2. "business that continually lose money go out of business." -- You're exactly right, and that's exactly what's happened in the medical malpractice insurance industry. Several insurers have stopped issuing malpractice insurance, which puts the lie to the claim that such insurance is a grand source of profit. The percentage of suits that are successful at trial does not change whether the cost of defending suits and paying claims exceeds the high premiums that doctors pay.

3. If you're a lawyer, you should inform your doctor that the practice he complains of is not price fixing.

4. Tort "reform" is about changing the economics of litigation so that it becomes economically unfeasible to bring a lawsuit. Meritorious lawsuits with real economic damages won't have their economics changed by pending reforms. It will become less feasible to bring a lawsuit where economic damages haven't been caused, but that's a good thing.


The "ATLA should start an insurance company" argument is among the silliest pro-tort reform arguments I can ever recall hearing.

"The reason ATLA doesn't start a medical malpractice insurer is because they don't believe their own propaganda."

The ATLA isn't in the insurance business, is it? You want them to start an insurance company with no clients, not to do what insurance companies do - spread risk among a pool of insureds - but to prove some form of metaphorical point? Do you have even the slightest concept of how insurance works, or the economics of insurance companies?

"The fact remains that malpractice insurers pay out more in claims that they take in in premiums, and by quite a sizable margin, too."

Are you so ignorant of the insurance company that you don't know how a company can claim to "pay out more in claims than it takes in" while still making a profit? Or do you in fact know better, and are simply trying to mislead people?

And are you going to try to tell us with a straight face that insurance companies don't invest vast sums defending against meritorious medical malpractice suits? I'm supposed to feel sorry for the insurance company that spends more than $100,000 to defend against a case it knows is meritorious, in the hope of (a) increasing the costs for the plaintiff's law firm, (b) tripping the plaintiff over a rule of procedure, and (c) ideally to them, inspiring the plaintiff to accept a settlement for less than the case is worth?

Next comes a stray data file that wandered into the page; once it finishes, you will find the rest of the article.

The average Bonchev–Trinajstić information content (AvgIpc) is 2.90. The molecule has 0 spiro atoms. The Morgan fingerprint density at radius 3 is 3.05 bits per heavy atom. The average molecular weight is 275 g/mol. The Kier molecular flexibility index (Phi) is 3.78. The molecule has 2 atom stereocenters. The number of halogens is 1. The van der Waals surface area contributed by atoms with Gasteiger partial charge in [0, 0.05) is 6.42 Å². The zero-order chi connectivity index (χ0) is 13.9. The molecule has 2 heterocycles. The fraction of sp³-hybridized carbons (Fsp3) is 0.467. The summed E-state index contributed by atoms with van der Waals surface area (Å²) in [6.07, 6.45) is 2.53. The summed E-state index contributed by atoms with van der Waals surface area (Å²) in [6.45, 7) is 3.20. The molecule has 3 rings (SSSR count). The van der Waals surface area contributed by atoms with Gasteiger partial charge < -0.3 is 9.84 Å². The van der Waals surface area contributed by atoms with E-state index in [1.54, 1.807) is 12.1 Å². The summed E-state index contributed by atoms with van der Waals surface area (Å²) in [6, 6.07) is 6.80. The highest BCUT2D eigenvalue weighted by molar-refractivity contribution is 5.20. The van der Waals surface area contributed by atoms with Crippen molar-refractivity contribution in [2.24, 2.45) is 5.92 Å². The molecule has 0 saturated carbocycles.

So-called "tort reform" has killed the smaller medical malpractice case by driving up the cost of litigation - no matter how egregious the doctor's malpractice, few malpractice lawyers would consider a case where they expect less than a six figure recovery. It has also targeted the most meritorious cases, where patients have suffered the greatest harm, through "damages caps" - which, of course, have absolutely nothing to do with frivolous litigation. And the best part is, these "reforms" protect and expand insurance industry profits, but have little discernible effect on malpractice rates.

Perhaps a good "tort reform" would be to press insurance companies to settle the cases they know are meritorious at the outset, rather than running up astronomical defense fees. But that would mean doing what is right for the patient, not what is most profitable for the insurance company, so I certainly wouldn't expect a "tort reform" shill to take such a stance.



Are you arguing that St. Paul got out of the med mal business because it wasn't profitable? Or are you arguing that insurers should be profitable each and every year and if not, it illustrates something is wrong with society?